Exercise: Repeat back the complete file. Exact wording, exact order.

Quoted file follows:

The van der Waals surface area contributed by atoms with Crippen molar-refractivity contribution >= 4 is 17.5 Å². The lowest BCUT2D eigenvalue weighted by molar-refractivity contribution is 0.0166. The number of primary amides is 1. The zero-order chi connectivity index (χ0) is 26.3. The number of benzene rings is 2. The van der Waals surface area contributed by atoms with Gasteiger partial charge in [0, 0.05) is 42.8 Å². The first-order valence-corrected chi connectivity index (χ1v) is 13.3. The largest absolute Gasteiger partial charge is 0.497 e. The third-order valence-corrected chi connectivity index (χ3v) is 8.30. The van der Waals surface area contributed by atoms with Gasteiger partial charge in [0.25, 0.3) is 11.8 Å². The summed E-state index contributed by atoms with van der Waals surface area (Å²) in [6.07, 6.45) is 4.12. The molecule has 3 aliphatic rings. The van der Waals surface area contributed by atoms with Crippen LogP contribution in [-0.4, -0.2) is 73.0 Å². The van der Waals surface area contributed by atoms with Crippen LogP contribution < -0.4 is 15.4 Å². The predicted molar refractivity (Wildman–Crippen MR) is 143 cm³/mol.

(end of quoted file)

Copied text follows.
The van der Waals surface area contributed by atoms with Crippen molar-refractivity contribution >= 4 is 17.5 Å². The lowest BCUT2D eigenvalue weighted by molar-refractivity contribution is 0.0166. The number of primary amides is 1. The zero-order chi connectivity index (χ0) is 26.3. The number of benzene rings is 2. The van der Waals surface area contributed by atoms with Gasteiger partial charge in [0, 0.05) is 42.8 Å². The first-order valence-corrected chi connectivity index (χ1v) is 13.3. The largest absolute Gasteiger partial charge is 0.497 e. The third-order valence-corrected chi connectivity index (χ3v) is 8.30. The van der Waals surface area contributed by atoms with Gasteiger partial charge in [0.25, 0.3) is 11.8 Å². The summed E-state index contributed by atoms with van der Waals surface area (Å²) in [6.07, 6.45) is 4.12. The molecule has 3 aliphatic rings. The van der Waals surface area contributed by atoms with Crippen LogP contribution in [-0.4, -0.2) is 73.0 Å². The van der Waals surface area contributed by atoms with Crippen LogP contribution < -0.4 is 15.4 Å². The predicted molar refractivity (Wildman–Crippen MR) is 143 cm³/mol.